Last Thursday was the last day of school before the long Raya break. The end-of-school bell was greeted by loud explosives of mercun. I was curious about the type of mercun the students were using because they were LOUD. Extremely loud! Like what you would hear in a battlefield. Something that could cause a person with a weak heart to have a heart attack.
The sound of the mercuns has been going on for more than a week. Despite repeated warnings (delivered through the PA system) of automatic expulsion, the perpetrators were bold enough to lit more mercuns and evade capture.
But on Thursday, nothing could sour the mood of both teachers and students. The teachers went about their business cheerfully and even the students who sat for the Ala PMR 2 exam looked happy. Everybody is in their Raya mood already.
At 12.30pm, the office was crowded with people clocking-out and embracing one another, asking for forgiveness. Mutual enquiries on "Bila balik kampung?" and "Kampung kat mana?" were carried out.
It was amusing to hear how grown-ups too get excited about balik kampung. There was one teacher who had finished packing her bags and her children's 4 days in advance! Another had even planned to leave at exactly 12.50pm on Thursday. Her husband would be waiting outside of the school gate with their kids and bags in tow. They would leave directly for kampung without making any detour.
All these elaborate plannings are quite alien to me. I don't have a "proper" kampung. My grandmother resides only 15 minutes away. So, there's not much to plan for.
I remember how I wished I had a kampung when I was a kid. I have this mental picture of an idyllic countryside; of a stately wooden kampung house overlooking paddy fields; of fruit orchards and a running creek...
Now I know that most kampung do not fit into my mental picture. And as I grow older, I begin to appreciate celebrating Raya in the city - where one does not have to endure long journeys and be stuck in nightmarish traffic jams.
People who are used to it, don't mind it at all. They have the stamina for it. But I don't. When travelling for more than 3 hours, I will get restless and start to fidget, asking periodically "Are we there yet?"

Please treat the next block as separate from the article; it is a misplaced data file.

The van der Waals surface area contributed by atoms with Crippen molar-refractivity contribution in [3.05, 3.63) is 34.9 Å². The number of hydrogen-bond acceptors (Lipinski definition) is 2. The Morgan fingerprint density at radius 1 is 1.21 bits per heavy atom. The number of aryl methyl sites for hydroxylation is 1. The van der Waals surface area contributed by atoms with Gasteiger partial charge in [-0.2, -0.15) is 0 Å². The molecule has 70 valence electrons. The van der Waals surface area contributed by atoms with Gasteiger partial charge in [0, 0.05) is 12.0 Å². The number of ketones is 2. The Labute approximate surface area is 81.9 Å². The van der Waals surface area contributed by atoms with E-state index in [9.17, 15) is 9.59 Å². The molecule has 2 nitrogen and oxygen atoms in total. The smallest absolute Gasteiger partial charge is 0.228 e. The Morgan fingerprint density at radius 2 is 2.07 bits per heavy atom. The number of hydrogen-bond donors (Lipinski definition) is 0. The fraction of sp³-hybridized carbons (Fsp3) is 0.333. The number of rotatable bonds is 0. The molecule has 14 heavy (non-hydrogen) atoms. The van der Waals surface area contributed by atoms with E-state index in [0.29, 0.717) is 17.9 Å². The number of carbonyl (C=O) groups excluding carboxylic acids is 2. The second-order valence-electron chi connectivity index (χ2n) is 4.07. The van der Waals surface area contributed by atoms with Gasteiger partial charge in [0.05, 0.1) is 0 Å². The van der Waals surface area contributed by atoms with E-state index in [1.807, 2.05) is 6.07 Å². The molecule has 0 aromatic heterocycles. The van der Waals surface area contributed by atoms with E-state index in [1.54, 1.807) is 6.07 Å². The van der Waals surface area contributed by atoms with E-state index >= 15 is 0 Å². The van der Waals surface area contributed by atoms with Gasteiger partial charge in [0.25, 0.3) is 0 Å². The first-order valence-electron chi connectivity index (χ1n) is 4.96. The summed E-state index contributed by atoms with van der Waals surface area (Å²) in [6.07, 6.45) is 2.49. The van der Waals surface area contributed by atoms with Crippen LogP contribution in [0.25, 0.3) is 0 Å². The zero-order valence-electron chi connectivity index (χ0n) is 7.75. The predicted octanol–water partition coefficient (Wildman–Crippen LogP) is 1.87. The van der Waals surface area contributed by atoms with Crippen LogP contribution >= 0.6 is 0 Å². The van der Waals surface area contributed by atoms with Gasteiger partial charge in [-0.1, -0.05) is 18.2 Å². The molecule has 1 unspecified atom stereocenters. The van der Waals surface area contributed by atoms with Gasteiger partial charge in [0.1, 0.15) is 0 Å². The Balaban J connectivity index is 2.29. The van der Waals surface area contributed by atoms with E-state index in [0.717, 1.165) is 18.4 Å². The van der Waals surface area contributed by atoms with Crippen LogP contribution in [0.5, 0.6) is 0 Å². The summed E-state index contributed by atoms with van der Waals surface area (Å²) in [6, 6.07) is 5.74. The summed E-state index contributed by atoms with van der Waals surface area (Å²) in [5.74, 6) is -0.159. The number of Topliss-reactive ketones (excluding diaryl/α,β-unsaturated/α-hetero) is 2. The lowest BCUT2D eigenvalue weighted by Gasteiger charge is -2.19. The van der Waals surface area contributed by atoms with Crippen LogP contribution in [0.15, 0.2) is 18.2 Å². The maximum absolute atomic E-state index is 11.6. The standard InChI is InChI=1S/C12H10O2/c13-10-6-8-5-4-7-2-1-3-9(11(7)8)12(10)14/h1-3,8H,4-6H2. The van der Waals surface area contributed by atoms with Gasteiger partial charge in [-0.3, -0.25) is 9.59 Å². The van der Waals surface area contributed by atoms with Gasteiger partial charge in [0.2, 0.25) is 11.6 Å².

When I was a kid, I remember KL being a ghost town during long Raya breaks. They say the same thing now, but I can tell you that it's different. Now, there are more people who call KL their hometown, so the city is not as empty as it used to be when Raya comes. Back then, the streets in KL were almost completely deserted.
This year's Raya will be different because I will no longer receive duit Raya. Instead, it will be my turn to give them out. I've just finished putting the notes in green packets. I've only started working for 9 months, so I couldn't afford to give a lot. So, I've joined forces with my sister so that the sum in each packet would not seem so pitiable... hahaha
Oh, Abewan and family will be celebrating Raya in Muar. That means, I will not have my nieces and nephew with me on the first day of Raya. That will surely make the day less ceria.
But I can always count on sembahyang Raya to lift my spirits. It's my favourite part of Hari Raya - where you find everyone congregating in the masjid wearing their best attire, looking very cheerful. And after the solat and khutbah, when people shake hands and embrace each other. That always brings a lump in my throat.
This entry hasn't really got a point. Just Raya musings that I want to have written down.
Selamat Hari Raya everyone.
Hopefully, we all can istiqamah/be consistent with our Ramadan routine outside of Ramadan (with regards to our congregational prayers, recitation of the Quran, eating less, waking up before dawn, qiamullail, etc)
Takabballahu minna wa minkum [May Allah accept (the good deeds) from me and you]